Judith Joy knows all about the Conservancy’s science-based roots. She has helped them grow for more than 50 years.
As a child, she would go with her mother and aunt to pick violets in New York’s Van Cortlandt Park. Her love of flowers led her to study botany at Cornell and Vassar. “Back then most people didn’t see pressure to develop the land,” she said.
In 1953, newly married, she moved to Rockford, Illinois. There, a botany professor took her along when scouting sites such as a forest near the Rock River. “In the spring, the banks were covered with bluebells. That forest is gone now,” she says.
The professor, Evelyn Fernald, also introduced her to the Ecologists Union – soon to take on a new name, The Nature Conservancy.
Over the years, Judith joined other chapter members in melding conservation action with scientific study. At a meeting in Urbana, she met prominent conservationists – including a founding Conservancy leader, George Fell, who went on to craft the state’s Nature Preserves Act.
“In the 50’s most people weren’t thinking, ‘This bog might be gone in 10 years.’ George saw it coming,” says Judith.
Judith helped shape the conservation direction for the state of Illinois from two perspectives: She served as a trustee for that state’s Conservancy chapter and as a member of the Illinois Nature Preserves Commission. She and her husband, by then owners of a Centralia, Illinois, newspaper, published articles on ecology. And she has supported programs such as the Cache River restoration project since their inception.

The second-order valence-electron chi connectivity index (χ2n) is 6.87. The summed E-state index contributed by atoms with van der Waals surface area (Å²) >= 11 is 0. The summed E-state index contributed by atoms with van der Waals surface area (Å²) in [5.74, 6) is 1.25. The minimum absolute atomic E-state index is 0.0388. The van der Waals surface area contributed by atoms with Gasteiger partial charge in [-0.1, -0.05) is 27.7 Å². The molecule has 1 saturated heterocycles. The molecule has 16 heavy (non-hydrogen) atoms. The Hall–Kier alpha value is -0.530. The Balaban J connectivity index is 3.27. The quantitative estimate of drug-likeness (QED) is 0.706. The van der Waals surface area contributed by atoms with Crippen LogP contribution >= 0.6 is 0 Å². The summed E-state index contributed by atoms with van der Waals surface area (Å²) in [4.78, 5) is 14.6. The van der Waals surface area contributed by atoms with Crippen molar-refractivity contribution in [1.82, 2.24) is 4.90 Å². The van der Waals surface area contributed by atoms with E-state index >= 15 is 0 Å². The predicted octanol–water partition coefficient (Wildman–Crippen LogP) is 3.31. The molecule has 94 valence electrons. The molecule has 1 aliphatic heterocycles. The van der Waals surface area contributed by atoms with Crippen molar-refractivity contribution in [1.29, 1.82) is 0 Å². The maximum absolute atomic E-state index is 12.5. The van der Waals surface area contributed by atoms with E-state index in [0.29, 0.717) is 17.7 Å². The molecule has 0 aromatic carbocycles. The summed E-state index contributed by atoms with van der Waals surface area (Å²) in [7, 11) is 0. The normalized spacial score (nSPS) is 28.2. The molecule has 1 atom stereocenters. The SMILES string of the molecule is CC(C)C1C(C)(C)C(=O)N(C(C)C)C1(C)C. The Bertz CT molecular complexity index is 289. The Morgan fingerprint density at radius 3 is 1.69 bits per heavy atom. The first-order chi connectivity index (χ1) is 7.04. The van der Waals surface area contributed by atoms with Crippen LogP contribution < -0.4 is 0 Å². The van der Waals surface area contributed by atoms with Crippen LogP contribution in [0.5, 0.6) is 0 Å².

In 1992, she created a charitable remainder trust with the Conservancy. “You have the enjoyment of knowing you’re doing something while you’re alive, plus you’re getting interest – it’s the best of both worlds,” she says.
“The Conservancy knows how to make partnerships. But most important – they actually buy land. Most other organizations don’t. There’s a permanence about the Conservancy which appeals to people.”
Today Judith is still a botanist ... but she is a birder too. “Now it’s a question of whether to look up or down,” she quips. “You can’t do both at the same time!”
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